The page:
Two different realms: RTOS support for safety-critical vs. security-critical systems
Safety- and security-critical functions in systems have been evolving for decades, providing increased functionality while becoming more complex. Simultaneously, these two types of systems have become increasingly software-intensive. In response, Real-Time Operating Systems (RTOSs) have evolved to meet their similar, but different, needs.
During the past 30 years, several major trends have occurred with respect to safety- and security-critical systems. For example, digital systems have evolved to implement and automate increasingly complex functionality. In today’s world, these systems are everywhere. From the aircraft we fly via automated flight controls (Figure 1), to the systems that help secure our nation (such as NSA cryptography and communications monitoring), to those that protect sensitive military/business/personal information (such as battlefield command and control), these complex digital systems assist us in nearly every facet of our lives.
The functions performed by these digital systems have become increasingly software-intensive, while at the same time becoming increasingly safety- and/or security-critical. For example, a fault in an aircraft’s flight control function could lead to a catastrophic failure condition resulting in loss of human life. Similarly, a fault in a cryptographic function could lead to a breach of security resulting in a successful terrorist attack.
Due to many factors (size, weight, power, and overall cost), developers of these systems are driven to integrate disparate functions onto fewer CPUs and/or modules. In past so-called “federated” systems, each function was typically allocated to a dedicated module. In today’s so-called “integrated” systems, multiple functions of differing levels of criticality are typically allocated to the same module. For example, an aircraft’s cabin entertainment function might be hosted on the same module as its flight control function. Or a COTS network stack managing access to the Internet and nonsensitive information might be hosted on the same module as top-secret battlefield command and control functions.
As a result of these trends, it has become vital to provide brick wall partitioning between functions hosted on a single module (Figure 2). Clearly, system developers cannot allow a fault in an aircraft’s noncritical cabin entertainment function to cause a catastrophic fault in its highly critical flight control function. Similarly, one cannot allow a fault in a COTS network stack to compromise encryption of sensitive battlefield information.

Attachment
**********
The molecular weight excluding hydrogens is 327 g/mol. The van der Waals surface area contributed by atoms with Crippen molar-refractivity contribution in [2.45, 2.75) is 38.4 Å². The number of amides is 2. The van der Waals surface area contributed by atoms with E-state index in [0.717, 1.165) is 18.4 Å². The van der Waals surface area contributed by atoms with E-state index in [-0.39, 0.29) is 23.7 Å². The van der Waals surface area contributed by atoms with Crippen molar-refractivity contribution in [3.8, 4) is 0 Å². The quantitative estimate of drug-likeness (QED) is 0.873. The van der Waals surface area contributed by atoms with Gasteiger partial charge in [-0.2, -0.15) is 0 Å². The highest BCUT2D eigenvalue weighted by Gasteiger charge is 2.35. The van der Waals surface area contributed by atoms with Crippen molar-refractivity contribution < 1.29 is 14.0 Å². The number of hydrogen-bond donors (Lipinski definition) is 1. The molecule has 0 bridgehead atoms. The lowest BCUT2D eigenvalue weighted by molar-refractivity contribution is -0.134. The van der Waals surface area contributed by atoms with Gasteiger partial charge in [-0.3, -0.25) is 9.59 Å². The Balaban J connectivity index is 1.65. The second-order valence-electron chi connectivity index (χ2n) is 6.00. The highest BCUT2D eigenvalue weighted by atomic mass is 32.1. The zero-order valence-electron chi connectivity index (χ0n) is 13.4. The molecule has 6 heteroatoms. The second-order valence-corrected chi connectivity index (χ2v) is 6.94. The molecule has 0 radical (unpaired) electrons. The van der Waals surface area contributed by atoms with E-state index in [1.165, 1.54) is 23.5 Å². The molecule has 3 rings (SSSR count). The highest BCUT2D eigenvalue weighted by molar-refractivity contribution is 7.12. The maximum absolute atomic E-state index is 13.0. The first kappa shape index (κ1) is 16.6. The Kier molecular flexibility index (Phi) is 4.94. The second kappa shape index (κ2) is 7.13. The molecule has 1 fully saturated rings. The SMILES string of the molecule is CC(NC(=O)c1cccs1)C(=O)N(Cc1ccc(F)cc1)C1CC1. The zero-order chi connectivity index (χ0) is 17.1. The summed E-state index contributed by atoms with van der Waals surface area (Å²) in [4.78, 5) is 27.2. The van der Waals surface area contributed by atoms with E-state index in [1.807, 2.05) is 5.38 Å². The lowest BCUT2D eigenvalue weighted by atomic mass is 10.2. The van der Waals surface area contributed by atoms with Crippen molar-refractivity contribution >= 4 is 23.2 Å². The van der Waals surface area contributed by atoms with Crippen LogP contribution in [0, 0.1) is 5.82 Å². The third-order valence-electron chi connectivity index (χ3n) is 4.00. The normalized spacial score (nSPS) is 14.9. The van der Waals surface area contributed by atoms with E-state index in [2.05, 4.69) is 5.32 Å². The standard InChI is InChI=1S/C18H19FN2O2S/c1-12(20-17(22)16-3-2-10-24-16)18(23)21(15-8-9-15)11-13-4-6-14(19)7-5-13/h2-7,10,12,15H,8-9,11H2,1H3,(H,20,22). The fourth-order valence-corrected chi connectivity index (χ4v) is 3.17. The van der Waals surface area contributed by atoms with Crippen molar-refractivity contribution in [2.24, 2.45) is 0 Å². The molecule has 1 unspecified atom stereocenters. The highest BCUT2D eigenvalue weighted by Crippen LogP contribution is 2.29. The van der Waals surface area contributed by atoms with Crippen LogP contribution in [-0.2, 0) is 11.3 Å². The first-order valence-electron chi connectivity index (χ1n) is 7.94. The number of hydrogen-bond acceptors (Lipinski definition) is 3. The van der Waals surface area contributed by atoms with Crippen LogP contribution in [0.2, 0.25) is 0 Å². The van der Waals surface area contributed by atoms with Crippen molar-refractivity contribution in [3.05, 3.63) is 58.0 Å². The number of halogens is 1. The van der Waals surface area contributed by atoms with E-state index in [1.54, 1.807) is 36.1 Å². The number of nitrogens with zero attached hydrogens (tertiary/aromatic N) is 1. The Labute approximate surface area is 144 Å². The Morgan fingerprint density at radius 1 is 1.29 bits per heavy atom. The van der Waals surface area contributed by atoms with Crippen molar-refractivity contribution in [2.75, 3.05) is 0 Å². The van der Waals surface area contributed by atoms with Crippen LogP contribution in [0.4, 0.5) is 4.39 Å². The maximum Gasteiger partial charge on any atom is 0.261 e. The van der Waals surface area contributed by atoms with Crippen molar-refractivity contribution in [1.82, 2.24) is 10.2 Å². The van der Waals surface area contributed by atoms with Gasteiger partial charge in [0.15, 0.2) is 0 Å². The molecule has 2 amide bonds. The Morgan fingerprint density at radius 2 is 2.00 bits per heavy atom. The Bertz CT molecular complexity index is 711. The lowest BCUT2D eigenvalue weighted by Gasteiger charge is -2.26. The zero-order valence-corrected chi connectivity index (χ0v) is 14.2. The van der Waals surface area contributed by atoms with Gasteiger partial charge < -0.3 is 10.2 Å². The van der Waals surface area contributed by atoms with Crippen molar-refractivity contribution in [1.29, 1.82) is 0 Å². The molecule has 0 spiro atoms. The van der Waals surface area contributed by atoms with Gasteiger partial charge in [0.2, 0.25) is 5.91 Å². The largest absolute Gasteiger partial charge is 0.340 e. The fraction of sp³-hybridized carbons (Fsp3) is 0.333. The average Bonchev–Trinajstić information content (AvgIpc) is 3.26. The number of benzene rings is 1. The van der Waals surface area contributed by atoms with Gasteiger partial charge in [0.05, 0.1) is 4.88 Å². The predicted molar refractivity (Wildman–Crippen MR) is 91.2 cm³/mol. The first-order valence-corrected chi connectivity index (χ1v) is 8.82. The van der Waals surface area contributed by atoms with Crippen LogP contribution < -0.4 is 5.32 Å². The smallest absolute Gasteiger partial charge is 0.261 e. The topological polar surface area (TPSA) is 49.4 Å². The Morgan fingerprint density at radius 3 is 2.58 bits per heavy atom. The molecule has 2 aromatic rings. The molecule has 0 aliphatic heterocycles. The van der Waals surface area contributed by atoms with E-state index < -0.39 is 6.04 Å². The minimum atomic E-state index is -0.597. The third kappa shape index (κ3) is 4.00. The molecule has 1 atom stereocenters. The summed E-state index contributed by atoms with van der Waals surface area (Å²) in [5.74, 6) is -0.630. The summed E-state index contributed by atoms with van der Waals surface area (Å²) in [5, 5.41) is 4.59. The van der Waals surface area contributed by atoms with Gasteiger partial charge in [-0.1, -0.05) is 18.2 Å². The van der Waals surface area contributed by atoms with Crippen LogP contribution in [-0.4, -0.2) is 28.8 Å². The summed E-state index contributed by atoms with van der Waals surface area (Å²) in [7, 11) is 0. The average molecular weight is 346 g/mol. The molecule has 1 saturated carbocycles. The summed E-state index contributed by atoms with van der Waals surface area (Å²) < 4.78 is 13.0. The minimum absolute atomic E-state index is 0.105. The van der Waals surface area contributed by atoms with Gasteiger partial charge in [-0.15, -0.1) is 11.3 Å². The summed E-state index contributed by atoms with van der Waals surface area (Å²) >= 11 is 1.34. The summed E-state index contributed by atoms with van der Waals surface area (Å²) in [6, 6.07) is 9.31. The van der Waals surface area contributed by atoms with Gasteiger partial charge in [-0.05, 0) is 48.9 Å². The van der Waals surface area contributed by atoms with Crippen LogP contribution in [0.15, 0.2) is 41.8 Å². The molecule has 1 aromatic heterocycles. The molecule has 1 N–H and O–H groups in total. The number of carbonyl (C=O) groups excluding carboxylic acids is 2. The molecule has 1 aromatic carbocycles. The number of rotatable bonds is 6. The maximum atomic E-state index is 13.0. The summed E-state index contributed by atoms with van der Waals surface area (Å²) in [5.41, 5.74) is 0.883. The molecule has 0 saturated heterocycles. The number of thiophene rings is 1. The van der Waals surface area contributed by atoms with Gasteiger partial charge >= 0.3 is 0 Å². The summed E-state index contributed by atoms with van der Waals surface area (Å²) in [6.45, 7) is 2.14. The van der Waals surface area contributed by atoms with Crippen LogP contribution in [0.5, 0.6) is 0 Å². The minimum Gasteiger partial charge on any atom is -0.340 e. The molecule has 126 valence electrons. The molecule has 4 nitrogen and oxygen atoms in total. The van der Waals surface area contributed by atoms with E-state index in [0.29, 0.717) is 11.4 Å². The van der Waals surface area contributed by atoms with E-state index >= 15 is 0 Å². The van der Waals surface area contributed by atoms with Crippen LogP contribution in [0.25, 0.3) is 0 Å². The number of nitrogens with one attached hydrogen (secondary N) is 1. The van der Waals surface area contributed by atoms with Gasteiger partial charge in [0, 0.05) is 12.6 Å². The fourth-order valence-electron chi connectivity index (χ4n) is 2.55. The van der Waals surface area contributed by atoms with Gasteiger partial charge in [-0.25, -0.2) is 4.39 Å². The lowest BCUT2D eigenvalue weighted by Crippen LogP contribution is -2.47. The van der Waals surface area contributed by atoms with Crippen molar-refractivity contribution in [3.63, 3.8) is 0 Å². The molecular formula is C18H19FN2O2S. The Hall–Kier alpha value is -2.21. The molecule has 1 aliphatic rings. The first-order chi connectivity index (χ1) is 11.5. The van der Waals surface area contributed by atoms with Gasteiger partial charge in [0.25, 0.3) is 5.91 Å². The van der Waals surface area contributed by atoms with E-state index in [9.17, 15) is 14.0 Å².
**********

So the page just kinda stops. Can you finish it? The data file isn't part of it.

Consequently, RTOSs have evolved to provide this “brick wall partitioning” and to enable these systems to reliably perform their intended functions safely and securely. On the surface, safety- and security-critical functions seem to have the same needs. However, while similar, they are distinct. Our discussion focuses on the different needs of these two system types and how RTOS technology supports them.
In response to the trends just discussed, commercial avionics manufacturers, in conjunction with regulatory authorities such as the FAA, have developed RTCA/DO-178B guidelines for developing safety-critical software. DO-178B defines five levels of “failure conditions” where software might contribute (catastrophic, hazardous, major, minor, and no effect) and five corresponding levels of “design assurance” (levels A through E).
As the level of process rigor increases, the cost associated with developing and verifying software increases simultaneously: Software developed to Level A can cost 5 to 10 times more than software developed to the less-rigorous levels D or E. Consequently, developers try to minimize the amount of software categorized at higher levels of safety criticality. And, due to factors that are driving increasing levels of integration, they often host numerous software functions – with varying levels of criticality – on a single module.
This integration creates a special challenge: How does one prevent these different software functions – all hosted on the same CPU or module – from interfering with one another? For example, if the cabin entertainment system corrupts the flight control function’s memory containing the aircraft’s attitude (that is, orientation in space), it could lead to a “hard-over” condition of the aircraft’s ailerons, and the results could prove deadly. Process-based operating systems such as Windows and Linux are not intended for safety-critical systems, which require ironclad guarantees of noninterference and deterministic behavior.
Consequently, a new class of “partitioned RTOSs” or “p-RTOSs” has been developed in recent years. A p-RTOS guarantees brick wall partitioning of time (such as CPU bandwidth), space (such as memory), and resources (such as I/O and other physical devices), which prevent one software function from interfering with another.